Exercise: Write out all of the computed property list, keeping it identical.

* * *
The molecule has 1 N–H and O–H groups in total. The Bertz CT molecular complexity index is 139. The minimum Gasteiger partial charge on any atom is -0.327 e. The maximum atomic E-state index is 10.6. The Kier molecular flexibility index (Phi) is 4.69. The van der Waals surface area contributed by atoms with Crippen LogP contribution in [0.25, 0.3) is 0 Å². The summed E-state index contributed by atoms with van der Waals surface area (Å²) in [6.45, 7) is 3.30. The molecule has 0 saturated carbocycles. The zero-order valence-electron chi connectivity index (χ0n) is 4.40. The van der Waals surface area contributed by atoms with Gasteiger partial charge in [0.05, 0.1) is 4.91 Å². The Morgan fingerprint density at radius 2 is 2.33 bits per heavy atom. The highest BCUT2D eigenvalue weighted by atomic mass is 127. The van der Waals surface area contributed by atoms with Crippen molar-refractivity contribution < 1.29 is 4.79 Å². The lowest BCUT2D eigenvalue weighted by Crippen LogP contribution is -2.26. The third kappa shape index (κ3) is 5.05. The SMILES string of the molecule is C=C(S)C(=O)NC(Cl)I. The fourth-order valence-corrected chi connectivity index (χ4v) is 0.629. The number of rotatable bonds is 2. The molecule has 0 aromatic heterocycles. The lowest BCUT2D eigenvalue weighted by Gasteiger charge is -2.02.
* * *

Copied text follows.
The molecule has 1 N–H and O–H groups in total. The Bertz CT molecular complexity index is 139. The minimum Gasteiger partial charge on any atom is -0.327 e. The maximum atomic E-state index is 10.6. The Kier molecular flexibility index (Phi) is 4.69. The van der Waals surface area contributed by atoms with Crippen LogP contribution in [0.25, 0.3) is 0 Å². The summed E-state index contributed by atoms with van der Waals surface area (Å²) in [6.45, 7) is 3.30. The molecule has 0 saturated carbocycles. The zero-order valence-electron chi connectivity index (χ0n) is 4.40. The van der Waals surface area contributed by atoms with Gasteiger partial charge in [0.05, 0.1) is 4.91 Å². The Morgan fingerprint density at radius 2 is 2.33 bits per heavy atom. The highest BCUT2D eigenvalue weighted by atomic mass is 127. The van der Waals surface area contributed by atoms with Crippen molar-refractivity contribution < 1.29 is 4.79 Å². The lowest BCUT2D eigenvalue weighted by Crippen LogP contribution is -2.26. The third kappa shape index (κ3) is 5.05. The SMILES string of the molecule is C=C(S)C(=O)NC(Cl)I. The fourth-order valence-corrected chi connectivity index (χ4v) is 0.629. The number of rotatable bonds is 2. The molecule has 0 aromatic heterocycles. The lowest BCUT2D eigenvalue weighted by Gasteiger charge is -2.02.